Tigers GM Dave Dombrowski, left, pictured with manager Jim Leyland, will trade Rick Porcello if his heavy asking price is met. (Robin Buckson/Detroit News)
Lakeland, Fla. -- You could all but see calendar pages turn as Jim Leyland sat at his office desk, burrowing into a hamburger, following Sunday's game at Joker Marchant Stadium.
Two weeks until Opening Day. A final roster has to be decided. And the pressure is building not only on players scrambling for jobs but on the men deciding who fits and who doesn't ahead of Detroit's first three games at Minnesota.
"I feel good," Leyland insisted. "We're OK."
But a gent charged with prepping a team for six months and 162 games also said, "I saw some things I didn't like too well," and here he was talking about relief pitchers who Sunday practiced a few innings of unlicensed butchery in a messy, 12-10 loss to the Nationals.
Leyland has a checklist in place for spring camp's final two weeks. Area by area, his roster decisions — and his concerns — are taking shape for all to see.
They likely fall along these categorical lines:
The Tigers have time to decide on a fifth starter. They probably need every minute. Dave Dombrowski, the Tigers front-office boss, will trade Rick Porcello if his heavy asking price is met.
Otherwise, the Tigers probably will send Drew Smyly to Triple A Toledo and wait for health issues or trade partners to dictate how that extra starter can best be utilized.
Starting pitching still is the No. 1 reason opposing teams fear the Tigers. It's the basic argument by national analysts who view Detroit as a percentage pick to play in another World Series. Starters are Dombrowski's and Leyland's recipe for a sound night's sleep.
Leyland was asked if he could write off Sunday's debacle as easily as he shrugs off a Grapefruit League shutout, which is what the Tigers put together Saturday.
"I agree with that 100 percent," he said before moving into his "things I did not like" qualifier after Duane Below, Phil Coke, Al Alburquerque and others helped treat the Nationals to 16 hits and five walks.
What cheers Leyland is the sheer number of quality arms in his relief corps. Bruce Rondon's progress the past 10 days is particularly buoying to a manager who needs, eventually, a regular closer.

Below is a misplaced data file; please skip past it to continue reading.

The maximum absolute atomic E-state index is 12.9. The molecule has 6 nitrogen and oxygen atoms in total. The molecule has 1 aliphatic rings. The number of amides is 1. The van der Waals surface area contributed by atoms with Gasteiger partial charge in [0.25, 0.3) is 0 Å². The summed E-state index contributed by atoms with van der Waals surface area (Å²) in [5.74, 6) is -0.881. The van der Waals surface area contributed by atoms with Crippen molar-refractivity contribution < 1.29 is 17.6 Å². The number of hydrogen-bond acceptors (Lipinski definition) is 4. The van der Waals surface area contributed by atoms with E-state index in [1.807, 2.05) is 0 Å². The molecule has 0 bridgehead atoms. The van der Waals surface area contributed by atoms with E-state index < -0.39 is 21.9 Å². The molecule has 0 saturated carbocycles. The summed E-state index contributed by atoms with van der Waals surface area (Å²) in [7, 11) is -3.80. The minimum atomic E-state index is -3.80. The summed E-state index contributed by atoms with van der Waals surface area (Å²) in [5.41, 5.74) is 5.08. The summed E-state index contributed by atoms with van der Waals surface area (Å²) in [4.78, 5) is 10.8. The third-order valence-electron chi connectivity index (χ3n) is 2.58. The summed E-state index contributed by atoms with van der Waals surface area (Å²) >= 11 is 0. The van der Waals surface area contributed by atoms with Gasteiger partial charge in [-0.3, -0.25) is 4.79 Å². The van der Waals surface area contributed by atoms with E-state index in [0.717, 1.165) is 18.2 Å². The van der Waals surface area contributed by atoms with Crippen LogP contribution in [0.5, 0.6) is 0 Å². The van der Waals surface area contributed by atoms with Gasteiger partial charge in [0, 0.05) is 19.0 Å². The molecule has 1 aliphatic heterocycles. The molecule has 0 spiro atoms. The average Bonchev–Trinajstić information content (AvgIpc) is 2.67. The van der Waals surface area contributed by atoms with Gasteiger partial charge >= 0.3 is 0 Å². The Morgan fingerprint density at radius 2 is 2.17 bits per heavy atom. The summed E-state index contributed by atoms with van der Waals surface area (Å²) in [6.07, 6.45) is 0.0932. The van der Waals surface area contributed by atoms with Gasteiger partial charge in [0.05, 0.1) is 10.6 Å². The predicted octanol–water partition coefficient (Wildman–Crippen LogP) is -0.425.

But relief pitchers are notoriously unpredictable. Sunday's game was Exhibit A in how easily a game can get away from a good team if its bullpen crew isn't clicking. Alburquerque walked three batters in two-thirds of an inning. Coke gave up four hits in a single inning. Below, whose left arm is important to this team's Triple A pitching depth, has a 12.38 earned-run average.
Leyland has no clear choice as a long reliever. There is no way the Tigers can get by without one. But if they take a long man, they cannot carry the six relievers Leyland ideally would prefer to take north, which for now includes a second left-hander, Darin Downs.
This is why the Tigers brass can legitimately fret 12 days before the team heads for Minneapolis. Bullpen problems could emerge for the simple reason relief pitching is fragile and capricious.
Not a lot of mystery here. Ramon Santiago has a $2.1 million contract for 2013. Unless traded, he probably gets the call ahead of Danny Worth (two errors Sunday at shortstop), who has a minor league option. Otherwise, the starters are set.
Jeff Kobernus, the Rule 5 pick, has looked for most of camp like a good bet to make the team. He has speed and can play infield and outfield. But Matt Tuiasosopo has changed the landscape because of his sudden power surge (three homers in his last five games).
Tuiasosopo, 26, is a former third-round pick (Mariners) who can play infield and outfield. He has a right-handed bat the Tigers liked when they signed him to a minor league deal. He has a minor league career OPS (on-base plus slugging) of .754. Stay tuned.
Don Kelly appears to have the other bench job locked up. Quintin Berry is hamstrung because of his left-handed bat and limited flexibility. That should leave Kobernus and Tuiasosopo to settle matters for a final bench spot.
Those last roster spots are an issue that should clarify ahead of the team charter boarding for Minneapolis. The bullpen is more entangled. Dombrowski and Leyland have some decisions to make. It would help if Sunday's collapse was one of those typical, one-day Grapefruit League mishaps.
But remember those operative numbers: seven relief pitchers, one of which is obliged to be a long reliever.
Dombrowski and Leyland are only too glad the season doesn't begin until April.